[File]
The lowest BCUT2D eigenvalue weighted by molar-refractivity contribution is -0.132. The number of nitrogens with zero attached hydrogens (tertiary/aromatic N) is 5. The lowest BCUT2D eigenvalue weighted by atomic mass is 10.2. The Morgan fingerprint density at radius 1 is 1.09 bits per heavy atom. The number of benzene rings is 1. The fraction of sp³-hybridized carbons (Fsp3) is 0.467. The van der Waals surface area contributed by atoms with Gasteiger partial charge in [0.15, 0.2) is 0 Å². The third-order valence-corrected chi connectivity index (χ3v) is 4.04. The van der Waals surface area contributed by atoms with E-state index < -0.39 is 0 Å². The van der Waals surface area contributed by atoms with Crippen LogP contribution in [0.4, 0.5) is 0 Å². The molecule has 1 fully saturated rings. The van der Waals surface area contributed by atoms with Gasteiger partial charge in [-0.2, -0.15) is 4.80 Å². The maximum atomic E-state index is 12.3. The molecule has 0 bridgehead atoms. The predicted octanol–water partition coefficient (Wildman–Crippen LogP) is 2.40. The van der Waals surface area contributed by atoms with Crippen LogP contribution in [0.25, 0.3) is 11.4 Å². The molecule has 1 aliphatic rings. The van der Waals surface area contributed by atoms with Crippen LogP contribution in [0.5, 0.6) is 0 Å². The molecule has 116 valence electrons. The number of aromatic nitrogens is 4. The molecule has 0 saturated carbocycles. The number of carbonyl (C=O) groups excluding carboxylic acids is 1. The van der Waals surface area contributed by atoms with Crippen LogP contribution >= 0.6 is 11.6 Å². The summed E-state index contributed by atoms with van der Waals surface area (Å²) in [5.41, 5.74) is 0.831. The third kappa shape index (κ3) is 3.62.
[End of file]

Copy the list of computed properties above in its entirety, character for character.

The lowest BCUT2D eigenvalue weighted by molar-refractivity contribution is -0.132. The number of nitrogens with zero attached hydrogens (tertiary/aromatic N) is 5. The lowest BCUT2D eigenvalue weighted by atomic mass is 10.2. The Morgan fingerprint density at radius 1 is 1.09 bits per heavy atom. The number of benzene rings is 1. The fraction of sp³-hybridized carbons (Fsp3) is 0.467. The van der Waals surface area contributed by atoms with Gasteiger partial charge in [0.15, 0.2) is 0 Å². The third-order valence-corrected chi connectivity index (χ3v) is 4.04. The van der Waals surface area contributed by atoms with E-state index < -0.39 is 0 Å². The van der Waals surface area contributed by atoms with Crippen LogP contribution in [0.4, 0.5) is 0 Å². The molecule has 1 fully saturated rings. The van der Waals surface area contributed by atoms with Gasteiger partial charge in [-0.2, -0.15) is 4.80 Å². The maximum atomic E-state index is 12.3. The molecule has 0 bridgehead atoms. The predicted octanol–water partition coefficient (Wildman–Crippen LogP) is 2.40. The van der Waals surface area contributed by atoms with Crippen LogP contribution in [0.25, 0.3) is 11.4 Å². The molecule has 1 aliphatic rings. The van der Waals surface area contributed by atoms with Crippen LogP contribution in [0.5, 0.6) is 0 Å². The molecule has 116 valence electrons. The number of aromatic nitrogens is 4. The molecule has 0 saturated carbocycles. The number of carbonyl (C=O) groups excluding carboxylic acids is 1. The van der Waals surface area contributed by atoms with Crippen LogP contribution >= 0.6 is 11.6 Å². The summed E-state index contributed by atoms with van der Waals surface area (Å²) in [5.41, 5.74) is 0.831. The third kappa shape index (κ3) is 3.62.